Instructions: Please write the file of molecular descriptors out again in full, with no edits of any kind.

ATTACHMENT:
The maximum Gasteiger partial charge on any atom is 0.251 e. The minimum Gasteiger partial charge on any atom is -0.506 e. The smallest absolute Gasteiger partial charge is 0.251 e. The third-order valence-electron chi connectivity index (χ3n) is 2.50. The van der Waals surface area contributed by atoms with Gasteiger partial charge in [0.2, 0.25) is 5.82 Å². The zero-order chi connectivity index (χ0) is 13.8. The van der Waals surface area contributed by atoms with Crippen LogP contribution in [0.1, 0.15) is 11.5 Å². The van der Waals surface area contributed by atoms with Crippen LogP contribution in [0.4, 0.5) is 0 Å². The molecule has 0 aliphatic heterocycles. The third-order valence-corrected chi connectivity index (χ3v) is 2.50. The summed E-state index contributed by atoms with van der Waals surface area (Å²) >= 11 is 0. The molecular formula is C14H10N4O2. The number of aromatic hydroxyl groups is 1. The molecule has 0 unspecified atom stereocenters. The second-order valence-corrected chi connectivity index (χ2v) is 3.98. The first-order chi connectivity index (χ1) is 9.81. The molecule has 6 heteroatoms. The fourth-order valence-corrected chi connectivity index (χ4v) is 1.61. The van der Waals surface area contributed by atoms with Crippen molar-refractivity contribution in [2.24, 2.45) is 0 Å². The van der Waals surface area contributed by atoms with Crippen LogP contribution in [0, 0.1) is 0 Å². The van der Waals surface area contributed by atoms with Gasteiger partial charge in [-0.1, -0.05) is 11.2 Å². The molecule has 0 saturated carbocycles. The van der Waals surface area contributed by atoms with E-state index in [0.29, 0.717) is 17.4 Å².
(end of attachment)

The maximum Gasteiger partial charge on any atom is 0.251 e. The minimum Gasteiger partial charge on any atom is -0.506 e. The smallest absolute Gasteiger partial charge is 0.251 e. The third-order valence-electron chi connectivity index (χ3n) is 2.50. The van der Waals surface area contributed by atoms with Gasteiger partial charge in [0.2, 0.25) is 5.82 Å². The zero-order chi connectivity index (χ0) is 13.8. The van der Waals surface area contributed by atoms with Crippen LogP contribution in [0.1, 0.15) is 11.5 Å². The van der Waals surface area contributed by atoms with Crippen LogP contribution in [0.4, 0.5) is 0 Å². The molecule has 0 aliphatic heterocycles. The third-order valence-corrected chi connectivity index (χ3v) is 2.50. The summed E-state index contributed by atoms with van der Waals surface area (Å²) >= 11 is 0. The molecular formula is C14H10N4O2. The number of aromatic hydroxyl groups is 1. The molecule has 0 unspecified atom stereocenters. The second-order valence-corrected chi connectivity index (χ2v) is 3.98. The first-order chi connectivity index (χ1) is 9.81. The molecule has 6 heteroatoms. The fourth-order valence-corrected chi connectivity index (χ4v) is 1.61. The van der Waals surface area contributed by atoms with Crippen molar-refractivity contribution in [2.24, 2.45) is 0 Å². The van der Waals surface area contributed by atoms with Crippen LogP contribution in [0, 0.1) is 0 Å². The van der Waals surface area contributed by atoms with Gasteiger partial charge in [-0.1, -0.05) is 11.2 Å². The molecule has 0 saturated carbocycles. The van der Waals surface area contributed by atoms with E-state index in [0.29, 0.717) is 17.4 Å².